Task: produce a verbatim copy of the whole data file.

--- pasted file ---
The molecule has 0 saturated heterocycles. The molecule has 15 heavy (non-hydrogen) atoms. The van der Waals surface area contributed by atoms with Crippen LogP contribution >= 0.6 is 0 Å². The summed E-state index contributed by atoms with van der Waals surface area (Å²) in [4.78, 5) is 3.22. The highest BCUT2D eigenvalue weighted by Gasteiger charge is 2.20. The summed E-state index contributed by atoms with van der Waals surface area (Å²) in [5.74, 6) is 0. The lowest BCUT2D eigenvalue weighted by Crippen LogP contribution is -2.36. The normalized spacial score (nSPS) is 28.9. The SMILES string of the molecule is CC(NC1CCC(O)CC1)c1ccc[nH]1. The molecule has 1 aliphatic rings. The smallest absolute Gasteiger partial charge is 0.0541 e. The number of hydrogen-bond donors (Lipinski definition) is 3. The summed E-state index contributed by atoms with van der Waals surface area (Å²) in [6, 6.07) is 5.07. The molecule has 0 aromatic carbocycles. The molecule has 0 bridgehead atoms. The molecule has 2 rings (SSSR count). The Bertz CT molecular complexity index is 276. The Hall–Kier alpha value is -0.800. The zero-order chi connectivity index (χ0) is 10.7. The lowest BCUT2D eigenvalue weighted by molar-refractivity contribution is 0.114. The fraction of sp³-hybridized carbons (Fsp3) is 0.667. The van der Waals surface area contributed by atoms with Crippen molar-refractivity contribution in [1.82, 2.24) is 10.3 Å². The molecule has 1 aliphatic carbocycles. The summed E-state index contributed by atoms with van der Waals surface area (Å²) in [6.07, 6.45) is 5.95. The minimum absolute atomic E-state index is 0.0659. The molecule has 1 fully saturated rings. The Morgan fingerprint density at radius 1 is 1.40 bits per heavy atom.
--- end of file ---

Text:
The molecule has 0 saturated heterocycles. The molecule has 15 heavy (non-hydrogen) atoms. The van der Waals surface area contributed by atoms with Crippen LogP contribution >= 0.6 is 0 Å². The summed E-state index contributed by atoms with van der Waals surface area (Å²) in [4.78, 5) is 3.22. The highest BCUT2D eigenvalue weighted by Gasteiger charge is 2.20. The summed E-state index contributed by atoms with van der Waals surface area (Å²) in [5.74, 6) is 0. The lowest BCUT2D eigenvalue weighted by Crippen LogP contribution is -2.36. The normalized spacial score (nSPS) is 28.9. The SMILES string of the molecule is CC(NC1CCC(O)CC1)c1ccc[nH]1. The molecule has 1 aliphatic rings. The smallest absolute Gasteiger partial charge is 0.0541 e. The number of hydrogen-bond donors (Lipinski definition) is 3. The summed E-state index contributed by atoms with van der Waals surface area (Å²) in [6, 6.07) is 5.07. The molecule has 0 aromatic carbocycles. The molecule has 0 bridgehead atoms. The molecule has 2 rings (SSSR count). The Bertz CT molecular complexity index is 276. The Hall–Kier alpha value is -0.800. The zero-order chi connectivity index (χ0) is 10.7. The lowest BCUT2D eigenvalue weighted by molar-refractivity contribution is 0.114. The fraction of sp³-hybridized carbons (Fsp3) is 0.667. The van der Waals surface area contributed by atoms with Crippen molar-refractivity contribution in [1.82, 2.24) is 10.3 Å². The molecule has 1 aliphatic carbocycles. The summed E-state index contributed by atoms with van der Waals surface area (Å²) in [6.07, 6.45) is 5.95. The minimum absolute atomic E-state index is 0.0659. The molecule has 1 fully saturated rings. The Morgan fingerprint density at radius 1 is 1.40 bits per heavy atom.